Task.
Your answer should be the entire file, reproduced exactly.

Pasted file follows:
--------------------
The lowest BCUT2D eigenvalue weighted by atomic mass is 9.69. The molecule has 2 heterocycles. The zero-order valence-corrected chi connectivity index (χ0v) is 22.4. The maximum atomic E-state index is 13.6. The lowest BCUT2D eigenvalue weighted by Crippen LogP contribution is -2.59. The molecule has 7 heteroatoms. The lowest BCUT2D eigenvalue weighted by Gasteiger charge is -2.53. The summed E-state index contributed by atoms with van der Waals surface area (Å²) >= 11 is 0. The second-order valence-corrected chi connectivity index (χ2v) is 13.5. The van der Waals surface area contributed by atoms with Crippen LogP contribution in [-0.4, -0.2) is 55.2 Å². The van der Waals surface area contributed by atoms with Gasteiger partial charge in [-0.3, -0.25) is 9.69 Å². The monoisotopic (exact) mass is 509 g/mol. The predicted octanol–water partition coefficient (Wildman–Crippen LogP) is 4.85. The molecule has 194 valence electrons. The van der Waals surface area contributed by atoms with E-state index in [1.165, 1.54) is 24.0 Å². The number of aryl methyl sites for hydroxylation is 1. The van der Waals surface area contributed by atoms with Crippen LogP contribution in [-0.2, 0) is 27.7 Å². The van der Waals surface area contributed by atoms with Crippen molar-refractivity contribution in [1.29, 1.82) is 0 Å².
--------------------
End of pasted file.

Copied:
The lowest BCUT2D eigenvalue weighted by atomic mass is 9.69. The molecule has 2 heterocycles. The zero-order valence-corrected chi connectivity index (χ0v) is 22.4. The maximum atomic E-state index is 13.6. The lowest BCUT2D eigenvalue weighted by Crippen LogP contribution is -2.59. The molecule has 7 heteroatoms. The lowest BCUT2D eigenvalue weighted by Gasteiger charge is -2.53. The summed E-state index contributed by atoms with van der Waals surface area (Å²) >= 11 is 0. The second-order valence-corrected chi connectivity index (χ2v) is 13.5. The van der Waals surface area contributed by atoms with Crippen LogP contribution in [-0.4, -0.2) is 55.2 Å². The van der Waals surface area contributed by atoms with Gasteiger partial charge in [-0.3, -0.25) is 9.69 Å². The monoisotopic (exact) mass is 509 g/mol. The predicted octanol–water partition coefficient (Wildman–Crippen LogP) is 4.85. The molecule has 194 valence electrons. The van der Waals surface area contributed by atoms with E-state index in [1.165, 1.54) is 24.0 Å². The number of aryl methyl sites for hydroxylation is 1. The van der Waals surface area contributed by atoms with Crippen LogP contribution in [-0.2, 0) is 27.7 Å². The van der Waals surface area contributed by atoms with Crippen molar-refractivity contribution in [1.29, 1.82) is 0 Å².